Dr Cayenna Ponchione-Bailey

Department of Music

Research Associate

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Dr Cayenna Ponchione-Bailey
Department of Music
Jessop Building
Leavygreave Road
S3 7RD

My research is focused on the social-psychological and socio-political aspects of orchestral music-making – from the intricacies of co-performer communication in modern and historically informed contexts, to the politics of participation and orchestras' geo-political significance.

I explore these questions through a blend of practice-based research and empirical investigation – combining my work as a conductor and performer with academic scholarship. A hallmark of my scholarship has been to develop new technological solutions for addressing methodological hurdles in orchestral research, such as gaining access to performers thoughts and experiences while engaged in the act of performance and capturing micro-timing data from large numbers of orchestral players simultaneously.

In my role as an orchestral conductor, I advocate for, programme and conduct a substantial amount of new music and the works of underrepresented historical composers. Recently this has included the orchestral compositions of Louise Farrenc, Florence Price, Amy Beach, Grace Williams, Germaine Tailleferre, Clara Schumann and Fanny Mendelssohn. I have also commissioned and premiered dozens of new works by emerging and established composers including Toby Young, Solfa Carlile, Shirley Thompson OBE, Sadie Harrison, Nicola LeFanu, Arson Fahim, Joshua Oxford, and Rhian Samuel, amongst many others.

Research interests

My research interests are focused on the social-psychological and socio-political aspects of orchestral music-making. This has ranged from investigating the moment-by-moment decision- making of orchestral musicians during rehearsal and performance, to researching the social and political implications of Afghanistan’s orchestral activities. I am currently combining my interests in the sociology of orchestral practices with their international forms in my Leverhulme Early Career Research Fellow research here at the University of Sheffield.

Working with scholars and musicians from Afghanistan now living in exile, we are collaborating to produce the first book which will focus exclusively on the historical and contemporary activities, practices and meaning-making of the orchestras of Afghanistan. As part of this work, we have also been ensuring that the orchestral music of Afghanistan continues to flourish at a time where such music-making is censored in the country. The Orchestral Music of Afghanistan: Looking Forward, is an initiative featuring the new compositions of Afghan composers, creating greater access to this incredible musical world for composers and listeners alike.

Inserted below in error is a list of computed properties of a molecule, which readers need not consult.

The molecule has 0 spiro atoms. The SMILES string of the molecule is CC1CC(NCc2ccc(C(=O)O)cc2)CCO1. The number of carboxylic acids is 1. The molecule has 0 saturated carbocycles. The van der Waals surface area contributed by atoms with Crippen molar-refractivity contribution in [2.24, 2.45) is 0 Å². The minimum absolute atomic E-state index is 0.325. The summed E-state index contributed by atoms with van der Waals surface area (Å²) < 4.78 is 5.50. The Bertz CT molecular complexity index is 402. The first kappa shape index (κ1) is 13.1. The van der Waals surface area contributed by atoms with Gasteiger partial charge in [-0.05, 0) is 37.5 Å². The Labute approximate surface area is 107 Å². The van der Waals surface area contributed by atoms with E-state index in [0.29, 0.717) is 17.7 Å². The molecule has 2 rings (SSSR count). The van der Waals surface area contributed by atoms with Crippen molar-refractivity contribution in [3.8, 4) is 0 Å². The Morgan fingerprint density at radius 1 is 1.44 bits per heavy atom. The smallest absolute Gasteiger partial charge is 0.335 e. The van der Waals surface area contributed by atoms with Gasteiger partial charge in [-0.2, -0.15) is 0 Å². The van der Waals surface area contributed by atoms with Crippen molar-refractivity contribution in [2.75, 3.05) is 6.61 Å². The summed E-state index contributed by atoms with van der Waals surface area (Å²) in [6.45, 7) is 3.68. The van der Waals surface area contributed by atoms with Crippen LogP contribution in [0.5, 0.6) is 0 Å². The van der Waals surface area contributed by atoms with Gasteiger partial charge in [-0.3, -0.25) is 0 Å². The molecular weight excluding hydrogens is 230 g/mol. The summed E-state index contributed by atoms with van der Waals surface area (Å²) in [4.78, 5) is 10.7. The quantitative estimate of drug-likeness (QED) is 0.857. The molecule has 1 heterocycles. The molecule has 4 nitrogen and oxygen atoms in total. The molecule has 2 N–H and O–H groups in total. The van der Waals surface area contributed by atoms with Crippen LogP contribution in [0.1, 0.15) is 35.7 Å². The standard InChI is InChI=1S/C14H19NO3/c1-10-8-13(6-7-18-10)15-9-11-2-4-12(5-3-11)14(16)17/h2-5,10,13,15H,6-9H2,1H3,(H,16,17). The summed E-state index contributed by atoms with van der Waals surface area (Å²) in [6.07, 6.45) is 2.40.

Previously, my doctoral research at the University of Oxford focused on creativity and authorship in orchestral performance by investigating the influences that shape orchestral players' musical decision-making in rehearsals and performances. To do this I collaborated with computer scientists at the Cornell University to develop a bespoke online data collection platform which facilitated the collection of orchestral musicians’ thoughts and experiences of precisely the same short performance episode producing data that enabled the tracking of musical and social influence from note to note. I developed this research method in my postdoctoral work on the AHRC- funded Transforming 19th-Century Historically Informed Practice in which I researched the consequences for performers and listeners on experimental approaches to 19th-century style, with a focus on the effects of expressive asynchrony. During this project I worked closely with Professor Eric Clarke to develop new methods of tracking the individual timing of string players’ note onsets in an orchestral setting in order to analyse interpersonal micro-timing data across rehearsal, performance and recording contexts and connect that data to musicians’ and audiences’ experiences of the same musical passages.

Professional activities and memberships

Alongside my academic interests I’m passionate about the intersection of my own orchestral conducting work with environmental and social justice research and initiatives. Over the past two decades I have led on a number of projects which have sought to leverage orchestral music-making to highlight environmental and social justice issues as well as explore the impact of intercultural socio-musical initiatives on musicians, participants and audience members. Here are links to a number of those projects:

Some of this work in the press: 

Other professional roles:

I am also Director for Research, Oxford Conducting Institute, teaching conducting workshops and leading on publications and conference initiatives; and hold the position of Conducting Fellow with the Oxford Philharmonic Orchestra, where I am the coordinator of the orchestra’s Side-By-Side programme—creating the opportunity for student musicians to perform alongside our professional players. I additionally hold the following posts:

  •  External Member, Institute for Social Impact Research in the Performing       Arts, Guildhall School of Music and Drama
  •  Co-lead, International Campaign for Afghanistan’s Musicians
  •  Curator of the Sheldonian Theatre